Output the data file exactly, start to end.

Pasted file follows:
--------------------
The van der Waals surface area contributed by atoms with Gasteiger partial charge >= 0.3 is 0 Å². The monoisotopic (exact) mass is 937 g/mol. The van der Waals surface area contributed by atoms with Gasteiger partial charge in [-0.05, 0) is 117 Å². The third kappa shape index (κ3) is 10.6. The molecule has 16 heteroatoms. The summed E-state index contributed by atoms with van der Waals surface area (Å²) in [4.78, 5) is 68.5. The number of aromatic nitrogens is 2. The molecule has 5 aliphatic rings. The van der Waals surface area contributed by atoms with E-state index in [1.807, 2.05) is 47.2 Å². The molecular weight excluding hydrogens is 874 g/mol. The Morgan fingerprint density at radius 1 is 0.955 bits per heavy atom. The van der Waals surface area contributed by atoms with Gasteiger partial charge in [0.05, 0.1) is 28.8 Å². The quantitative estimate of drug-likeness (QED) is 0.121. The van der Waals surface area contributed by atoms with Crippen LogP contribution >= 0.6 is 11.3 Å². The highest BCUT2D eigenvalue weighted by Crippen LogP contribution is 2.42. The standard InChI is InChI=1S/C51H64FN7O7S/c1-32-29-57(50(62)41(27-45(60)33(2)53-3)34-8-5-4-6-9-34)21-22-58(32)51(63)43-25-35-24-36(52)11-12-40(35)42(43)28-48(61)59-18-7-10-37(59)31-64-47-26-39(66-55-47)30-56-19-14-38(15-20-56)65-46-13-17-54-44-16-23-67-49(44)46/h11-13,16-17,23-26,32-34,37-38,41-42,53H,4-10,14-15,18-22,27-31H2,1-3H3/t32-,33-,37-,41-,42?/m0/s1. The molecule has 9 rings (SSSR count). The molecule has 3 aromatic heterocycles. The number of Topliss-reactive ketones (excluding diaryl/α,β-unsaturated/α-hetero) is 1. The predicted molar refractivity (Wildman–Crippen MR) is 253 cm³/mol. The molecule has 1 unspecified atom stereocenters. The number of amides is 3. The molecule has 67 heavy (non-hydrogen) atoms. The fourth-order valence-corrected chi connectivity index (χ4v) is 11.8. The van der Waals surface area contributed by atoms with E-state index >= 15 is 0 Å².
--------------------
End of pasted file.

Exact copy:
The van der Waals surface area contributed by atoms with Gasteiger partial charge >= 0.3 is 0 Å². The monoisotopic (exact) mass is 937 g/mol. The van der Waals surface area contributed by atoms with Gasteiger partial charge in [-0.05, 0) is 117 Å². The third kappa shape index (κ3) is 10.6. The molecule has 16 heteroatoms. The summed E-state index contributed by atoms with van der Waals surface area (Å²) in [4.78, 5) is 68.5. The number of aromatic nitrogens is 2. The molecule has 5 aliphatic rings. The van der Waals surface area contributed by atoms with E-state index in [1.807, 2.05) is 47.2 Å². The molecular weight excluding hydrogens is 874 g/mol. The Morgan fingerprint density at radius 1 is 0.955 bits per heavy atom. The van der Waals surface area contributed by atoms with Gasteiger partial charge in [0.05, 0.1) is 28.8 Å². The quantitative estimate of drug-likeness (QED) is 0.121. The van der Waals surface area contributed by atoms with Crippen LogP contribution >= 0.6 is 11.3 Å². The highest BCUT2D eigenvalue weighted by Crippen LogP contribution is 2.42. The standard InChI is InChI=1S/C51H64FN7O7S/c1-32-29-57(50(62)41(27-45(60)33(2)53-3)34-8-5-4-6-9-34)21-22-58(32)51(63)43-25-35-24-36(52)11-12-40(35)42(43)28-48(61)59-18-7-10-37(59)31-64-47-26-39(66-55-47)30-56-19-14-38(15-20-56)65-46-13-17-54-44-16-23-67-49(44)46/h11-13,16-17,23-26,32-34,37-38,41-42,53H,4-10,14-15,18-22,27-31H2,1-3H3/t32-,33-,37-,41-,42?/m0/s1. The molecule has 9 rings (SSSR count). The molecule has 3 aromatic heterocycles. The number of Topliss-reactive ketones (excluding diaryl/α,β-unsaturated/α-hetero) is 1. The predicted molar refractivity (Wildman–Crippen MR) is 253 cm³/mol. The molecule has 1 unspecified atom stereocenters. The number of amides is 3. The molecule has 67 heavy (non-hydrogen) atoms. The fourth-order valence-corrected chi connectivity index (χ4v) is 11.8. The van der Waals surface area contributed by atoms with E-state index >= 15 is 0 Å².